I would like to submit Willie Nelson, who seems to release an album a week. But many of them are good to very good. Not bad for a dude in his 80s.

Elton John has been making a real effort on all his post 2000 releases. The quality may vary, but there's been some really good stuff in that run.

kevin m said...

would like to add Paul Weller, The Church, Depeche Mode, Simple Minds to this list.

Anonymous said...

I agree with Nick Lowe. His LP's are always welcome.
I can think of two: Roger Waters and Ray Davies.
And though gone, JJ Cale was consistent to the end.
And there are some others that will be really missed when they decide not to record again: John Mellencamp, Tom Waits, Not even the best band in Ireland...what about a real new record from Peter Gabriel?
Roy

Ken D said...

cmealha, YES! How could I forget Nick Lowe? No better example of staying absolutely "ear-worthy" and relevant long long after the chart success...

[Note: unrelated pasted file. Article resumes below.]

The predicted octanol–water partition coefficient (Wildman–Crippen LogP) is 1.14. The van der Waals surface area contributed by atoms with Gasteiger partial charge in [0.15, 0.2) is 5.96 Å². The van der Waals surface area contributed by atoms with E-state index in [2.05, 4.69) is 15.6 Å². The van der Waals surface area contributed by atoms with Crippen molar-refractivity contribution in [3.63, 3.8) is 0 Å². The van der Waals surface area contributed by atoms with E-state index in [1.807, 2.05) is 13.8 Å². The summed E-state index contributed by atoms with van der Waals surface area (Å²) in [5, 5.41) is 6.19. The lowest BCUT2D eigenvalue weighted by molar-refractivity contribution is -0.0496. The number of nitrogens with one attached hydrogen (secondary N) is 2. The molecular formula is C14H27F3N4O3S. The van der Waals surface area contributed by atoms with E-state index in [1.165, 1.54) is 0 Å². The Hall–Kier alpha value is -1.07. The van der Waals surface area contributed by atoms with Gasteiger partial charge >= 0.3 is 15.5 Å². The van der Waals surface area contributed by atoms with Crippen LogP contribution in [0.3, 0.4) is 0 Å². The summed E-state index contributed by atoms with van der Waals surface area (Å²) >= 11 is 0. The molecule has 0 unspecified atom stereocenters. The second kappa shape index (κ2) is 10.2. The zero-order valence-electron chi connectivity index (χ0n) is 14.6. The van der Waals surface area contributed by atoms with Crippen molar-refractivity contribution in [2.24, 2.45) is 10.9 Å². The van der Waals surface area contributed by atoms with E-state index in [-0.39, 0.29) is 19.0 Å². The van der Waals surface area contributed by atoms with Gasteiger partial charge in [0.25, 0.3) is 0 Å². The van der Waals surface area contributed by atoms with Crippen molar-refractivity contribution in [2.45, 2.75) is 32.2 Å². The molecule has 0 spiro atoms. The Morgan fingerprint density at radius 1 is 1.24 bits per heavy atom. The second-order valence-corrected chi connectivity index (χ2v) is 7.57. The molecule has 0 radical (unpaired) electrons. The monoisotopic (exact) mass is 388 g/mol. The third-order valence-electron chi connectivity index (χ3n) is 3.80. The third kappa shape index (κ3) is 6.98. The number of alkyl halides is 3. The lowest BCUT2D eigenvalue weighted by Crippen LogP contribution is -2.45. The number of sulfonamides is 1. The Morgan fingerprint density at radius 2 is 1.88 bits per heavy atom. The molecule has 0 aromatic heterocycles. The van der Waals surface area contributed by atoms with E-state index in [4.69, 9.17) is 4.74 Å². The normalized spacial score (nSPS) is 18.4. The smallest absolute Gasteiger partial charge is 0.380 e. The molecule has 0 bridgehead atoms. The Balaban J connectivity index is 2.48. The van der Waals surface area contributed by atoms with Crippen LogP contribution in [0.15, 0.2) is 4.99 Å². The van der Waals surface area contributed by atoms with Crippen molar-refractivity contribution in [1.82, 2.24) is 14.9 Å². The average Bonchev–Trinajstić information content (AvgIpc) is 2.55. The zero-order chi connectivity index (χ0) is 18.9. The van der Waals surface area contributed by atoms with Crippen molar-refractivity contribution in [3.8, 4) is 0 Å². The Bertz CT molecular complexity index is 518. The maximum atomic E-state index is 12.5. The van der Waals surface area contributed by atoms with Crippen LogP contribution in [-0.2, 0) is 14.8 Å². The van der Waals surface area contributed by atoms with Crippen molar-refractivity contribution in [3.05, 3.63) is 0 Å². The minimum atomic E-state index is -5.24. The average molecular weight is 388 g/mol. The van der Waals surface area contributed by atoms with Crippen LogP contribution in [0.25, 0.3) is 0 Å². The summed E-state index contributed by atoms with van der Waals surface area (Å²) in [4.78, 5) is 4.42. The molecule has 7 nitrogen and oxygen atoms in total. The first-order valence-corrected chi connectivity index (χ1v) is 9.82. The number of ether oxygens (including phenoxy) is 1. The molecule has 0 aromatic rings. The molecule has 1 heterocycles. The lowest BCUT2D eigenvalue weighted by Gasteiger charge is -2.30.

JD Seid said...

I offer up Nick Cave

Anonymous said...

Nobody mentioned Bowie! I generally like all of his post-80s work, but think his last two albums, The Next Day and Blackstar, rank with his best work. I wouldn't go so far with Prince's last two albums, Hit N Run Phase One and Two, but I do think they are way more focused than most of his late period work and well worth checking out.

Elvis Costello has had his ups and downs but to my taste has never made an album not worth engaging with, which is both a blessing and a curse. But I will defend even Goodbye Cruel World, Mighty Like a Rose, and North. Or at least I find much to enjoy about them.